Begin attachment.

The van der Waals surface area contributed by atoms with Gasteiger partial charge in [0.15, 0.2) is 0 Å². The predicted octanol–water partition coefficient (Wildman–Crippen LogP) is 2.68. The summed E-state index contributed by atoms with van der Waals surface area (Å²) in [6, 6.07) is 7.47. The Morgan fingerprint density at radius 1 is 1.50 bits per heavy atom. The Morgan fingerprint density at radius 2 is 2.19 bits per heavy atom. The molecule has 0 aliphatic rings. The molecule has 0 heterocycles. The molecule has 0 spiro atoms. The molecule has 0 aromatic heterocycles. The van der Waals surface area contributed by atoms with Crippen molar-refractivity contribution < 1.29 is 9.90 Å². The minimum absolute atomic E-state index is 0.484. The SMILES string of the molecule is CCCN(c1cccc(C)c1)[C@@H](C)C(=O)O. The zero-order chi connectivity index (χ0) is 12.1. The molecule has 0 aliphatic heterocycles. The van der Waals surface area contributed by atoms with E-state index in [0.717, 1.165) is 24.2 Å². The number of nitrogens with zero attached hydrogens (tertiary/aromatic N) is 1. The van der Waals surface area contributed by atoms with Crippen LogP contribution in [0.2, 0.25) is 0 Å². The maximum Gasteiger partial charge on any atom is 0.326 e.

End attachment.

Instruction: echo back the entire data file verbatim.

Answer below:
The van der Waals surface area contributed by atoms with Gasteiger partial charge in [0.15, 0.2) is 0 Å². The predicted octanol–water partition coefficient (Wildman–Crippen LogP) is 2.68. The summed E-state index contributed by atoms with van der Waals surface area (Å²) in [6, 6.07) is 7.47. The Morgan fingerprint density at radius 1 is 1.50 bits per heavy atom. The Morgan fingerprint density at radius 2 is 2.19 bits per heavy atom. The molecule has 0 aliphatic rings. The molecule has 0 heterocycles. The molecule has 0 spiro atoms. The molecule has 0 aromatic heterocycles. The van der Waals surface area contributed by atoms with Crippen molar-refractivity contribution < 1.29 is 9.90 Å². The minimum absolute atomic E-state index is 0.484. The SMILES string of the molecule is CCCN(c1cccc(C)c1)[C@@H](C)C(=O)O. The zero-order chi connectivity index (χ0) is 12.1. The molecule has 0 aliphatic heterocycles. The van der Waals surface area contributed by atoms with E-state index in [0.717, 1.165) is 24.2 Å². The number of nitrogens with zero attached hydrogens (tertiary/aromatic N) is 1. The van der Waals surface area contributed by atoms with Crippen LogP contribution in [0.2, 0.25) is 0 Å². The maximum Gasteiger partial charge on any atom is 0.326 e.